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The Two-Way
4:54 pm
Thu January 24, 2013

American Sentenced To 35 Years For Role In Mumbai Attack

Originally published on Thu January 24, 2013 5:08 pm

David Coleman Headley, whose scouting missions were central to the 2008 terrorist attacks in Mumbai, was sentenced to 35 years in prison today.

According to the AP, one American woman injured during the attacks that killed 160 people testified that because of Coleman, she knew the "sound of life leaving a 13-year-old child."

"I don't have any faith in Mr. Headley when he says he's a changed person and believes in the American way of life," US District Judge Harry Leinenweber said before handing down the sentence.

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Energy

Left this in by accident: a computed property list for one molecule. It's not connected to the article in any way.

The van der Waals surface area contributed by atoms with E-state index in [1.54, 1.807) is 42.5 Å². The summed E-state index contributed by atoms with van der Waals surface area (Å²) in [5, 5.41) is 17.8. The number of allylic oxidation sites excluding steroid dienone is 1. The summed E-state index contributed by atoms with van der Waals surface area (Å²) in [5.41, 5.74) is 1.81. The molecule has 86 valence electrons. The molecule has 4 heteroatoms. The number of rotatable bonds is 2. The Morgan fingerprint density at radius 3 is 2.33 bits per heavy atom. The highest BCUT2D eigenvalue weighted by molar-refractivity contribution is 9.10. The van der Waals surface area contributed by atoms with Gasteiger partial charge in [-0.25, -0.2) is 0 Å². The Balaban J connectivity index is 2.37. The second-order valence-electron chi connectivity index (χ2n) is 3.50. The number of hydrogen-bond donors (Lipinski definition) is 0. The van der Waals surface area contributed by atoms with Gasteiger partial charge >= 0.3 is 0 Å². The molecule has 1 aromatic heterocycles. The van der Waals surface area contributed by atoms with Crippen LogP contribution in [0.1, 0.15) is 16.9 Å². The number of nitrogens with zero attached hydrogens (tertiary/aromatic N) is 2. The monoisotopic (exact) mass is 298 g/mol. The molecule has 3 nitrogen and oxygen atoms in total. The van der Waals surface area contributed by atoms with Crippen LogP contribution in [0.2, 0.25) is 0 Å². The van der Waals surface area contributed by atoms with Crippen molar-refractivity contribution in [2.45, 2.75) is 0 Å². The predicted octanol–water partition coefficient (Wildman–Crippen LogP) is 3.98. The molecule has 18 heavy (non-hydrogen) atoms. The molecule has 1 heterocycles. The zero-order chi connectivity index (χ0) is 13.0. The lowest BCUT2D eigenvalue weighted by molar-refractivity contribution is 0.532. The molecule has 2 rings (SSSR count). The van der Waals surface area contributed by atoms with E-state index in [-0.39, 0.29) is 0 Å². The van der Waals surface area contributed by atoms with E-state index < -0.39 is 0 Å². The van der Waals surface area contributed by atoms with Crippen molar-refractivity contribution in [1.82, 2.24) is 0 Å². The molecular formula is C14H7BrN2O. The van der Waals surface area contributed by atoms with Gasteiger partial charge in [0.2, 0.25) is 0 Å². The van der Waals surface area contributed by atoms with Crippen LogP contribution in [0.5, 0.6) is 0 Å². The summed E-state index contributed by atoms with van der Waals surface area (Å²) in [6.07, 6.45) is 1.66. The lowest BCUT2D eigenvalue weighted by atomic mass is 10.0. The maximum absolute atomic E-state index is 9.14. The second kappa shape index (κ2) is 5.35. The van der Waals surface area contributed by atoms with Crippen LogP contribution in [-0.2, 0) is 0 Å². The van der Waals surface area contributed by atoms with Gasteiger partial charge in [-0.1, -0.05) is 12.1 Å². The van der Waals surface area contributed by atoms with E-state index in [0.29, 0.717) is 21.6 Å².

4:54 pm
Thu January 24, 2013

Will Obama Administration Clear Keystone XL Pipeline?

TransCanada already has begun construction on a southern section of the Keystone XL pipeline. Since it doesn't cross the U.S.-Canadian border, it doesn't require approval from the State Department and President Obama.
Sarah A. Miller AP

Originally published on Thu January 24, 2013 5:06 pm

The future of the controversial Keystone XL oil pipeline is in the hands of the State Department. President Obama rejected a similar pipeline proposal last year, but now that Nebraska Gov. Dave Heineman has approved an alternative route through his state, the approval process is back on track.

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All Tech Considered
4:36 pm
Thu January 24, 2013

Swinging From 140 Characters To Six-Second Videos, Twitter Launches Vine

Twitter announced its partnership with Vine, a video-sharing app that posts six-second videos onto a tweet, on Thursday, Jan. 24.